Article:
A workplace wellness coach and happiness scholar’s 3 best tips for thriving at work
Let's face it — work can be stressful, especially when you're doing a job you don't necessarily love. However, you can take steps to ensure your ability to thrive in the workplace.
According to workplace wellness coach and happiness scholar, Dr. Kortni Alston, thriving in the workplace starts with cultivating wellness in your personal life.
"When I'm talking to most people about workplace well-being, a lot of it has to do with the everyday stressors that we have, like trying to work through the pandemic and other things happening in the world. I also found myself facilitating training sessions relating to racial stress during this time."
The pandemic also shifted people's work lives, with many professionals changing careers, starting business ventures or quitting their jobs altogether. No matter what stage you're at in your career, getting your personal life in order is the first step to thriving.
If outside stress is affecting your fulfillment at work, Alston recommends these three tips:
1. Have a self-care squad
Your relationships play a big role in your success and having people who hold you accountable for self-care can help you be happier at work.
According to Active Minds, a mental health nonprofit, self-care is important to maintaining a healthy relationship with yourself and includes taking care of your mind, body and soul by engaging in activities that promote well-being and reduce stress.
"My self-care squad is incredible," says Alston. "It really helps in terms of dealing with burnout and dealing with different life stressors."
Your self-care squad can include family, friends, mentors, and even coworkers you have good relationships with. When identifying people to be in your self-care squad, make sure they're non-judgmental and dedicated to supporting you on your personal journey.
2. Remember the 4 P's
Having a routine, either in the morning or at night, to set yourself up for the workday can help combat stress and make you feel more prepared.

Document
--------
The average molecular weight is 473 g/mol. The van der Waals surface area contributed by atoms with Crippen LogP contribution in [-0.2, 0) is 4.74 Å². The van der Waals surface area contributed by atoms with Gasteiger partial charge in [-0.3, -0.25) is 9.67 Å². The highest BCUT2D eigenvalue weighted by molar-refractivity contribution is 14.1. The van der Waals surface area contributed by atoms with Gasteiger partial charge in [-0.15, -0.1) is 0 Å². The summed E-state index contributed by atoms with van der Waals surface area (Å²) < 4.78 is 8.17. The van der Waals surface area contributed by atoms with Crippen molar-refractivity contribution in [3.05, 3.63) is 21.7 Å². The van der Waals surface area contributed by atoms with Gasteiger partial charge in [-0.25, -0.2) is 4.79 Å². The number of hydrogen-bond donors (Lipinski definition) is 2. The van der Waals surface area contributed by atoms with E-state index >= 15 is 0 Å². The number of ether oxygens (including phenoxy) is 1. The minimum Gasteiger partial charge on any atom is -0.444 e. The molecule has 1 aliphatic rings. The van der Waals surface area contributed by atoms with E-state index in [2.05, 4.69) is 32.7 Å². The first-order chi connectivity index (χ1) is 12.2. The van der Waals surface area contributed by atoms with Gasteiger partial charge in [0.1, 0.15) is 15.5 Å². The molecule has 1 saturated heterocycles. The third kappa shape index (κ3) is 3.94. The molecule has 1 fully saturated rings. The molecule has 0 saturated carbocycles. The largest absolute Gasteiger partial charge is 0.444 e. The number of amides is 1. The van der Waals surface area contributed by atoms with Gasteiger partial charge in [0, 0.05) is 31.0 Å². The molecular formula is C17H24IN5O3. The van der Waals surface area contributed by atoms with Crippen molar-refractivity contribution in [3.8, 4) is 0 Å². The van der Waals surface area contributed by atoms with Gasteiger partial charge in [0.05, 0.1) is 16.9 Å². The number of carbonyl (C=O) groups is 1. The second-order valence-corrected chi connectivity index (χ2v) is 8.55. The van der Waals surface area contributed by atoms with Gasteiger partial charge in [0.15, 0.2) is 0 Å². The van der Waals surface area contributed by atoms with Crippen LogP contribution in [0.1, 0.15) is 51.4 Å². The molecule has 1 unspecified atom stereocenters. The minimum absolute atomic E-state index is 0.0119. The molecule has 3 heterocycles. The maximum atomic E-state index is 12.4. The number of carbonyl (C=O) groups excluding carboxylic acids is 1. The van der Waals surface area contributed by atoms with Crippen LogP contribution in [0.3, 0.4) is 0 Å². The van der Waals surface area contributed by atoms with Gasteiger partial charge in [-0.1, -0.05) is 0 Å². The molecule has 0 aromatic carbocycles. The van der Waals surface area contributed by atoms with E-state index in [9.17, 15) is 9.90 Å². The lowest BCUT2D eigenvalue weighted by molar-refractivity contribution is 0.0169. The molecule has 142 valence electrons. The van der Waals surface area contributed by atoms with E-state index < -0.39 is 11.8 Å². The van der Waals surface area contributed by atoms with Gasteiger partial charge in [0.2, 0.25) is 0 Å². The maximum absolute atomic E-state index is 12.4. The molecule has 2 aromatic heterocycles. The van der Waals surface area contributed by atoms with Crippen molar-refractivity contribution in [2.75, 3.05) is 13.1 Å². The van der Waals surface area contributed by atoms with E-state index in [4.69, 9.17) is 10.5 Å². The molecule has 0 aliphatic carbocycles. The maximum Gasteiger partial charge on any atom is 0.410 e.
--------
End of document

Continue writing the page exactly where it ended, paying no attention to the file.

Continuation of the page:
According to Alston, your routine should consist of these four Ps:
Pause: Take the time to think about what you hope to achieve at work, and how you'll balance that with your personal life.
Plan: Write out what actions you're going to take to make your achievements a reality.
Process: Recognize what's working and what's not working, and make adjustments to your plan as needed.
Pace: Give yourself permission to make mistakes and be human. Recognize progress doesn't happen overnight, and give yourself grace.
3. Practice mindfulness
According to Alston, "being mindful in our lives is just as important as being mindful at work." The Greater Good Science Center describes mindfulness as "maintaining a moment-by-moment awareness of our thoughts, feelings, bodily sensations, and surrounding environment, through a gentle, nurturing lens."
Meditation is an effective way to get in tune with yourself and your needs and can even make you more productive in the office. Simply pausing and practicing breathing exercises for a short time out of the day can help boost your performance.
Though it may seem a little uncomfortable at first, Alston reassures that practicing mindfulness and meditation is something everyone can do.
"Just pause and give yourself that time for recovery, give yourself that time to slow down and give yourself that time just to be present."
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